Few business owners would make an important hire without a reference or letter of recommendation. But it’s becoming much more difficult to gauge how forthright those recommendations are, especially if there’s reason to suspect a candidate might have a checkered work history.
Given the fear of litigation, caution is understandable on the part of companies with policies that limit what managers can say about current or former employees in letters of recommendation. In fact, some companies will only provide a candidate’s dates of employment as a matter of policy. Friends and family members asked to serve as references are just that – friends and family, with a vested interest in talking up the candidate.
So what can you do to read between the lines of a recommendation or reference? Below are a few things to look out for, but bear in mind that, like snowflakes, no two prospective hires – or their past work experiences – are identical. Each should be considered as part of a broader look at a job candidate’s background, qualifications, and aptitude for the job during interviews or other hiring activities.
By the time you’re checking references, you should have a pretty clear understanding of the prospective hire’s background and the responsibilities of his or her previous positions. Be cautious if a recommendation contradicts key things you’ve heard from the candidate including dates of employment, titles and roles. That’s especially true if the reference is a direct supervisor or someone else who should know this information well.
Does the reference write and discuss the candidate’s strengths and accomplishments in detail? Specific examples speak volumes about what the reference thinks of your prospective hire, while more general comments, even when positive, may speak to less knowledge or enthusiasm about the candidate on the part of his or her reference.
Is the person offering the recommendation a coworker, a manager or the company’s CEO? Prospective hires may have good reasons for using the references they choose, but a high-level executive who’s happy to write about or discuss your prospective hire’s accomplishments can be a strong indicator of his or her impact.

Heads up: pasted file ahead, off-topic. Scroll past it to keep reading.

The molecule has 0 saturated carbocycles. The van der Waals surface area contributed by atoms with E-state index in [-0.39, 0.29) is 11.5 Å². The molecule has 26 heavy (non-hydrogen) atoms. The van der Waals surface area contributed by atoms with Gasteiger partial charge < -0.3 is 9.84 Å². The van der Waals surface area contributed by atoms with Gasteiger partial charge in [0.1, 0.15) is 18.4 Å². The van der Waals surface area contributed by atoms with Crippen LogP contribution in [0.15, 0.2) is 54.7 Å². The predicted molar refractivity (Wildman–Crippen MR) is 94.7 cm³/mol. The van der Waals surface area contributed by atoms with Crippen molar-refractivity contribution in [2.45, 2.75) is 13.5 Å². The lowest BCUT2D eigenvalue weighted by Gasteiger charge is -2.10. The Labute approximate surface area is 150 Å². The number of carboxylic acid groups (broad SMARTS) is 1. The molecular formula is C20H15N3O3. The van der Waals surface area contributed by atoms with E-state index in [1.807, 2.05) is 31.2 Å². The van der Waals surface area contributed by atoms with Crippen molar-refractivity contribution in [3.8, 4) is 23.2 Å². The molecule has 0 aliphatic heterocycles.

Keep in mind, however, that some companies – especially large ones – may have policies that limit who can offer references and what can be shared. In some cases, even the best employees may only be able to solicit a perfunctory written statement from the HR department of their current employer.
4. The word “I”
There may be no “I” in “team” but that one letter can mean the world in a recommendation. Does the reference use statements like “I recommend” or “I know”? One education professional calls these statements “a sign of genuineness.”
If you’re phoning references, their tone of voice can speak volumes about what they think of an employee – even if they’re limited in what they can (or will) say. Are they cheerful? Guarded? Enthusiastic? Hesitant? In similar fashion, the tone of written recommendations can suggest the reference’s level of enthusiasm or confidence.
Small-business owner and MoneyWatch columnist Michael Hess says he often relies on an oft-heard question: Would you hire this person again? “It may be cliche but the way it’s answered, if at all, is also telling,” Hess writes. “There’s a difference between ‘I’d consider her again’ and ‘Omigosh, in a heartbeat.’”
Of course, different people act in different ways when they’re asked to serve as a reference, and some people may simply feel awkward discussing personnel matters. So demeanor or written tone, like all of the factors described above, shouldn’t stand alone as the deciding factor in making a hire.